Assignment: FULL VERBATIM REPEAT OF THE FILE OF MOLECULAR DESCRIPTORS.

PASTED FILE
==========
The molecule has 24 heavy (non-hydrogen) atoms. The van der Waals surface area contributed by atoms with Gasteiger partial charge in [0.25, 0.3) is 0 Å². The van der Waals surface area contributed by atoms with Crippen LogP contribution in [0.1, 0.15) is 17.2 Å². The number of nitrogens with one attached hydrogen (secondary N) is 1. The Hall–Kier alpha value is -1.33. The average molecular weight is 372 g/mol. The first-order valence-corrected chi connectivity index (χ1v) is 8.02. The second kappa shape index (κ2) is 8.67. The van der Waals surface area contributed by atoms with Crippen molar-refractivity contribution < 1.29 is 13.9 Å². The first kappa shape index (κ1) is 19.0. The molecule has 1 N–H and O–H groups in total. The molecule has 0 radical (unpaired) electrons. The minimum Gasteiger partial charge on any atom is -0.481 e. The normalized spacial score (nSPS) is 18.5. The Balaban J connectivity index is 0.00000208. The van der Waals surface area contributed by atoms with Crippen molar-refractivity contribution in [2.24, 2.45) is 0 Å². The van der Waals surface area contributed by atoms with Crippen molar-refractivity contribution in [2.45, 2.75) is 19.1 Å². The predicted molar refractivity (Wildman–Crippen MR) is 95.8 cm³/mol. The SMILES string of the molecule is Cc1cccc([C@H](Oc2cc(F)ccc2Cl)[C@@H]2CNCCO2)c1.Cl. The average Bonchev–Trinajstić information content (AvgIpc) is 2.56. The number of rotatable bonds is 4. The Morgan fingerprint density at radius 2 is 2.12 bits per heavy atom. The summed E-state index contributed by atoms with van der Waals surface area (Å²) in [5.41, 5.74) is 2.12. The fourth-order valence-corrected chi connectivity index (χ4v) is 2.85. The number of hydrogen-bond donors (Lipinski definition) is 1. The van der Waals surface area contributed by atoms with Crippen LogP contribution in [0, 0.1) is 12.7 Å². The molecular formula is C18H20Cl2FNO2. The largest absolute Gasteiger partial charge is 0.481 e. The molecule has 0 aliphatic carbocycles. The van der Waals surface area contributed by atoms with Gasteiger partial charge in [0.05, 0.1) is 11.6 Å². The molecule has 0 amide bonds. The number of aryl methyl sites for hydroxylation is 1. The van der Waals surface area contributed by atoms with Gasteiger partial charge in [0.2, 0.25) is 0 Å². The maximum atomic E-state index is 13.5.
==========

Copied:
The molecule has 24 heavy (non-hydrogen) atoms. The van der Waals surface area contributed by atoms with Gasteiger partial charge in [0.25, 0.3) is 0 Å². The van der Waals surface area contributed by atoms with Crippen LogP contribution in [0.1, 0.15) is 17.2 Å². The number of nitrogens with one attached hydrogen (secondary N) is 1. The Hall–Kier alpha value is -1.33. The average molecular weight is 372 g/mol. The first-order valence-corrected chi connectivity index (χ1v) is 8.02. The second kappa shape index (κ2) is 8.67. The van der Waals surface area contributed by atoms with Crippen molar-refractivity contribution < 1.29 is 13.9 Å². The first kappa shape index (κ1) is 19.0. The molecule has 1 N–H and O–H groups in total. The molecule has 0 radical (unpaired) electrons. The minimum Gasteiger partial charge on any atom is -0.481 e. The normalized spacial score (nSPS) is 18.5. The Balaban J connectivity index is 0.00000208. The van der Waals surface area contributed by atoms with Crippen molar-refractivity contribution in [2.24, 2.45) is 0 Å². The van der Waals surface area contributed by atoms with Crippen molar-refractivity contribution in [2.45, 2.75) is 19.1 Å². The predicted molar refractivity (Wildman–Crippen MR) is 95.8 cm³/mol. The SMILES string of the molecule is Cc1cccc([C@H](Oc2cc(F)ccc2Cl)[C@@H]2CNCCO2)c1.Cl. The average Bonchev–Trinajstić information content (AvgIpc) is 2.56. The number of rotatable bonds is 4. The Morgan fingerprint density at radius 2 is 2.12 bits per heavy atom. The summed E-state index contributed by atoms with van der Waals surface area (Å²) in [5.41, 5.74) is 2.12. The fourth-order valence-corrected chi connectivity index (χ4v) is 2.85. The number of hydrogen-bond donors (Lipinski definition) is 1. The van der Waals surface area contributed by atoms with Crippen LogP contribution in [0, 0.1) is 12.7 Å². The molecular formula is C18H20Cl2FNO2. The largest absolute Gasteiger partial charge is 0.481 e. The molecule has 0 aliphatic carbocycles. The van der Waals surface area contributed by atoms with Gasteiger partial charge in [0.05, 0.1) is 11.6 Å². The molecule has 0 amide bonds. The number of aryl methyl sites for hydroxylation is 1. The van der Waals surface area contributed by atoms with Gasteiger partial charge in [0.2, 0.25) is 0 Å². The maximum atomic E-state index is 13.5.